2018 Shrovetide Football - photo special

The balls surfaces briefly, to the delight of the crowd

The balls surfaces briefly, to the delight of the crowd - Credit: Archant

Match report by Ewan Shipley, 6th Form student at Queen Elizabeth’s Grammar School, Ashbourne.

The centuries-old game of Royal Shrovetide Football took place in February in the market town of Ashbourne over the course of two days, transforming the streets and surrounding countryside into one huge football pitch. During Shrove Tuesday and Ash Wednesday, whilst many others would have been flipping pancakes or treating their Valentine, the two teams (Up’ards and Down’ards) – which are decided depending on which side of the Henmore Brook the players are born on – were pitted against each other, both trying to score on ancient stone goals two miles apart, located in Clifton and Sturston. Teams consist of approximately 300 people who have typically been brought up playing or spectating. This year, the weather was particularly unkind, with rain hitting the town both days – dedicated fans and players remained undeterred, however. HM Lord Lieutenant of Derbyshire William Tucker turned up the ball on Shrove Tuesday and former professional footballer and mechanic from Mayfield John Webb, who led a Leek-based Tug-of-War team to victory at last year’s World Games in Poland, performed the honours the following day. Thankfully, the overall score was 1-1: Tom Boulton-Lear stealthily scored for the Down’ards on the Tuesday whilst Barrie Swan levelled for the Up’ards on the Wednesday.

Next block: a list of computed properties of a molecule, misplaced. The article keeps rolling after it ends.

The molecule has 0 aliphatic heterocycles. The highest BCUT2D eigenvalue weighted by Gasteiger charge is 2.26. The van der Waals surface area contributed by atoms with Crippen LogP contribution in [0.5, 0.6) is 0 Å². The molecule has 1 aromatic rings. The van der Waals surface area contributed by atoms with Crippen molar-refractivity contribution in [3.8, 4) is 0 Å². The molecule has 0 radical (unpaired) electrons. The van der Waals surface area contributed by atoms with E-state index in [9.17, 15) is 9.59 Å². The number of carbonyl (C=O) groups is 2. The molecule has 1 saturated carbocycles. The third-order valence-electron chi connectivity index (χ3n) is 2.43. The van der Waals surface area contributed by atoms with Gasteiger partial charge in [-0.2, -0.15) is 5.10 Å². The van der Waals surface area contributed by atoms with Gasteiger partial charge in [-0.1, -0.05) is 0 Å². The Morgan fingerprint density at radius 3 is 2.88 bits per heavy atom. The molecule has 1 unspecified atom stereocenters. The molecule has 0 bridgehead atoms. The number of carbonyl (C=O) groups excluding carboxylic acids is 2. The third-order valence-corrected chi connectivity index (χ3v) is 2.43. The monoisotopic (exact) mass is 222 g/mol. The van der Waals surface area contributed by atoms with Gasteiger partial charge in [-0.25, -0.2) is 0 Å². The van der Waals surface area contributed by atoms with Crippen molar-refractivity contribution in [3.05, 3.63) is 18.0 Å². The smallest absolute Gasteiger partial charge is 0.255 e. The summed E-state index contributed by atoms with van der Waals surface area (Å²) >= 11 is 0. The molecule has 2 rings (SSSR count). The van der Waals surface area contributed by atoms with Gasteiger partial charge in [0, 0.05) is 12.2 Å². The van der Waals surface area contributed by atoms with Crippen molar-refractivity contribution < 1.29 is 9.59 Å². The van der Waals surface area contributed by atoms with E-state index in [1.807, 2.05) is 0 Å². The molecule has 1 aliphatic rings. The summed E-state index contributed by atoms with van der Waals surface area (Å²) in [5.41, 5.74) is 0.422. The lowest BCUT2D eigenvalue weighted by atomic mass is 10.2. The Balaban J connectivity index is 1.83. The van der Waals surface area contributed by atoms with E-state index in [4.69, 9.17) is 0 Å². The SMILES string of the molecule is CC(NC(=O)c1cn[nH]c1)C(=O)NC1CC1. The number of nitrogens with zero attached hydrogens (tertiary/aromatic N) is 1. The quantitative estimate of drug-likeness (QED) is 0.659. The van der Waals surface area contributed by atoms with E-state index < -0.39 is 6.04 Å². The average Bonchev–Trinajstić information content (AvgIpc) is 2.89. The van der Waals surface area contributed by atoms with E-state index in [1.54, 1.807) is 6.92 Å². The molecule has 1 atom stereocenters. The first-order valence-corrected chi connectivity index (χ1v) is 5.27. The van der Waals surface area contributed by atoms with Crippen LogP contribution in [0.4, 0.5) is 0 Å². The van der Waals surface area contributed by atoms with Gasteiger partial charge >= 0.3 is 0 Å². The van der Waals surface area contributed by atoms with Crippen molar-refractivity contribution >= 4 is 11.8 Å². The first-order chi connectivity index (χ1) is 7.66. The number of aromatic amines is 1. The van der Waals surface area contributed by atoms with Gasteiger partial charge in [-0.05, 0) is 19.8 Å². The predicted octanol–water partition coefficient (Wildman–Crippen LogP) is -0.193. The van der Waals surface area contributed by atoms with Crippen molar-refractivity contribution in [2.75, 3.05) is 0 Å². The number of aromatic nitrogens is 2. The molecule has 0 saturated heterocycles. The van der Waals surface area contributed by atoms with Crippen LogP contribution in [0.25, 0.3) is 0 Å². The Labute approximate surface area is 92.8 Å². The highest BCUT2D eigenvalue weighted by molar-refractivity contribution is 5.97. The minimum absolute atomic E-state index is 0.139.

Described by many as exhilarating, the game draws in crowds and fans on an international scale. This is partly due to the fact it is one of the few remaining examples of this type of football still played in the world and is a vital part of the area’s heritage and folk culture. More recently, it has seen a fair amount of promotion through news coverage and on social media sites, being dubbed as an ‘extreme sport’ and having a dangerous appeal. Those who attend the game regularly know that there is a communal atmosphere, with both the players and fans showing respect and good nature alike. The reason the game has continued for so long is because of this attitude – local people know what could get the game cancelled altogether and choose to follow regulations to avoid this. The spirit of the town during the game is perhaps unmatched by any other area of the country – the feeling of togetherness is immense. As a local, many of us are particularly attached to the game, returning each year to watch the spectacle take place. The majority of the town and surrounding areas have grown up with the game and feel it is their responsibility to keep the game and tradition alive. It is to be hoped that it will continue for decades to come.